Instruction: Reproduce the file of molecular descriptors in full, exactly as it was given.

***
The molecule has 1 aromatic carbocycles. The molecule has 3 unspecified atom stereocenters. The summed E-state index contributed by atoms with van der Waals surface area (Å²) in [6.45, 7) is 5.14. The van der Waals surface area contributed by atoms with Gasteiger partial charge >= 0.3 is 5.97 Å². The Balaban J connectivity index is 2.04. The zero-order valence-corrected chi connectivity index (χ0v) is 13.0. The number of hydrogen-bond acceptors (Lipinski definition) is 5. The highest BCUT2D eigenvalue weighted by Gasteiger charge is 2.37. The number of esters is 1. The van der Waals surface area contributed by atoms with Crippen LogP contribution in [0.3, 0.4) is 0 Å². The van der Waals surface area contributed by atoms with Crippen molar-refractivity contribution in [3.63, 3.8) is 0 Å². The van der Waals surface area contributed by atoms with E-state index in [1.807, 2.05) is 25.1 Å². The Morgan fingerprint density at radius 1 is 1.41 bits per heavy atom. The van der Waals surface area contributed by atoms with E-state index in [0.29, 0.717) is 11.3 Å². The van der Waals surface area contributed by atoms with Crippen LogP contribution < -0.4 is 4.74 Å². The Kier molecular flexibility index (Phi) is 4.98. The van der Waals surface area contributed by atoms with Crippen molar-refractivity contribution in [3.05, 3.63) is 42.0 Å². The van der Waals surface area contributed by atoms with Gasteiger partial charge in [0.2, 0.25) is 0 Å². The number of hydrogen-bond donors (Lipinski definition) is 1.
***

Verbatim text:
The molecule has 1 aromatic carbocycles. The molecule has 3 unspecified atom stereocenters. The summed E-state index contributed by atoms with van der Waals surface area (Å²) in [6.45, 7) is 5.14. The van der Waals surface area contributed by atoms with Gasteiger partial charge >= 0.3 is 5.97 Å². The Balaban J connectivity index is 2.04. The zero-order valence-corrected chi connectivity index (χ0v) is 13.0. The number of hydrogen-bond acceptors (Lipinski definition) is 5. The highest BCUT2D eigenvalue weighted by Gasteiger charge is 2.37. The number of esters is 1. The van der Waals surface area contributed by atoms with Crippen LogP contribution in [0.3, 0.4) is 0 Å². The van der Waals surface area contributed by atoms with Crippen molar-refractivity contribution in [3.63, 3.8) is 0 Å². The van der Waals surface area contributed by atoms with E-state index in [1.807, 2.05) is 25.1 Å². The Morgan fingerprint density at radius 1 is 1.41 bits per heavy atom. The van der Waals surface area contributed by atoms with E-state index in [0.29, 0.717) is 11.3 Å². The van der Waals surface area contributed by atoms with Crippen LogP contribution < -0.4 is 4.74 Å². The Kier molecular flexibility index (Phi) is 4.98. The van der Waals surface area contributed by atoms with Crippen molar-refractivity contribution in [3.05, 3.63) is 42.0 Å². The van der Waals surface area contributed by atoms with Gasteiger partial charge in [0.2, 0.25) is 0 Å². The number of hydrogen-bond donors (Lipinski definition) is 1.